I didn’t actually cook them but made quince brandy (or Eau De Vie De Coings) with them, mostly because they had started to turn brown. I didn’t want to waste the precious quinces that only appeared on the shelves for about a fortnight each year.
What does Quince taste like?
The quince has a heady apple-like scent, but more complex, with undertones of apricots and exotic fruits like mango and pineapple suggested, particularly during cooking process.
There are so few quince trees left in England that actually fruit and are not just ornamental, that to be given some from a windfall is a real gift. They were first noted in English records dating back to the 13th Century when they would have been brought over from Spain. Due to the cold weather in Britain, they only fruit when the weather here is particularly tropical.
This week I was given five beautiful specimens, all from an English country garden, each weighing nearly a pound each. To smell them, freshly picked, is like breathing in the aroma of a letter that was once perfumed, a memory of a scent but as they warm up in your fruit bowl, they start to fragrance the whole house.
How are Quinces used?
Quinces are used widely in the Middle East, where they grow freely (and where most of the quinces that we see in the supermarkets are imported from). They are used in savoury dishes, in much the same way as say, squash or pumpkin, but with a much more mysterious flavour. They hold their shape well in slow cooked dishes and are particularly delectable in stews.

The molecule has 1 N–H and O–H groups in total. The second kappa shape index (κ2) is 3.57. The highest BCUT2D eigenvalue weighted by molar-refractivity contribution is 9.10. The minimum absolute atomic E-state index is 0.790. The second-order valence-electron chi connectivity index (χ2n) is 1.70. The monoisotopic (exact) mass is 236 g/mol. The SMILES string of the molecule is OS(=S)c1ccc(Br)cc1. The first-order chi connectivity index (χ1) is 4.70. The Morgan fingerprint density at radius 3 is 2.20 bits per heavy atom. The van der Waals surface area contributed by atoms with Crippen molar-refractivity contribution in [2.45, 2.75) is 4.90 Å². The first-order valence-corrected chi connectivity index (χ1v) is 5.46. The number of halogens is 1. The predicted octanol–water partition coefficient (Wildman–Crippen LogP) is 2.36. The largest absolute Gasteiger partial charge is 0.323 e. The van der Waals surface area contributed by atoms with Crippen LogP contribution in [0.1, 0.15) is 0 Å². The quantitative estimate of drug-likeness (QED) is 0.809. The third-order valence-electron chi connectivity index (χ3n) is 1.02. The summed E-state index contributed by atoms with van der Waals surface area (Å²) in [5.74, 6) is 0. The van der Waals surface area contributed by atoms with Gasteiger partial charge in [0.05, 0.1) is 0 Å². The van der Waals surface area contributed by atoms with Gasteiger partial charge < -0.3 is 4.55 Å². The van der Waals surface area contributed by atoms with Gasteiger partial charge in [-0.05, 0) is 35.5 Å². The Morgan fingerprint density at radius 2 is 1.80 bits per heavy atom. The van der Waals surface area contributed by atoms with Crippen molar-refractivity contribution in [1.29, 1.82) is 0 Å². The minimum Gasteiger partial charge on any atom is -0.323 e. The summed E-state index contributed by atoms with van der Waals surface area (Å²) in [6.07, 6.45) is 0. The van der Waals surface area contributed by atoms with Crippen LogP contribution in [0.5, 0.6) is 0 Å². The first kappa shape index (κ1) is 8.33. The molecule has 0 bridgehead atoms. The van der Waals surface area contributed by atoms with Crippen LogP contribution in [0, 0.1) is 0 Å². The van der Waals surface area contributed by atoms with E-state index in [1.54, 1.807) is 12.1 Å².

Several quinces can go quite a long way. I recently prepared membrillo using two fruits that had started to go brown and I needed just one to add a haunting whisper to this cake.
The quince is the only awkward bit of the preparation of this cake but the whole thing still only took about half an hour or so to get oven ready. There are two ways you could choose to do the quince:
1) Stew the quince
- Cut top and tail off the quince, do not peel. Halve and then cut thin slices off the quince, until you reach the hard core. Do this with both halves.
- Add 200ml water and 1 teaspoon caster sugar to a pan, add the sliced quince and bring to the boil.
- Turn down, put the lid on and simmer until the quince is tender (about 5-10 minutes, contrary to popular belief, if quince is sliced thinly, it will soften in no time).
- Add a small sprinkling of sultanas to the poaching quince.
- Once the quince is poached, scoop out the peach-coloured slithers (leaving behind the sultanas), and blend until reasonably smooth. I use a smoothie maker or blender. The skin can be quite tough, but the best flavour, scent and colour is there so this way you waste nothing.
- The puree is then added to the cake batter, along with the strained sultanas.
2) Peel the quince first, proceed as above but do not puree. Instead cut the slithers into 1cm pieces so that the cake will be dotted with the ochre tinted fruit.
- quinces. You can find these at most farmer's market in October/November. See my notes above for preparation. The quince also replaces the egg, so it has multiple purposes in this recipe.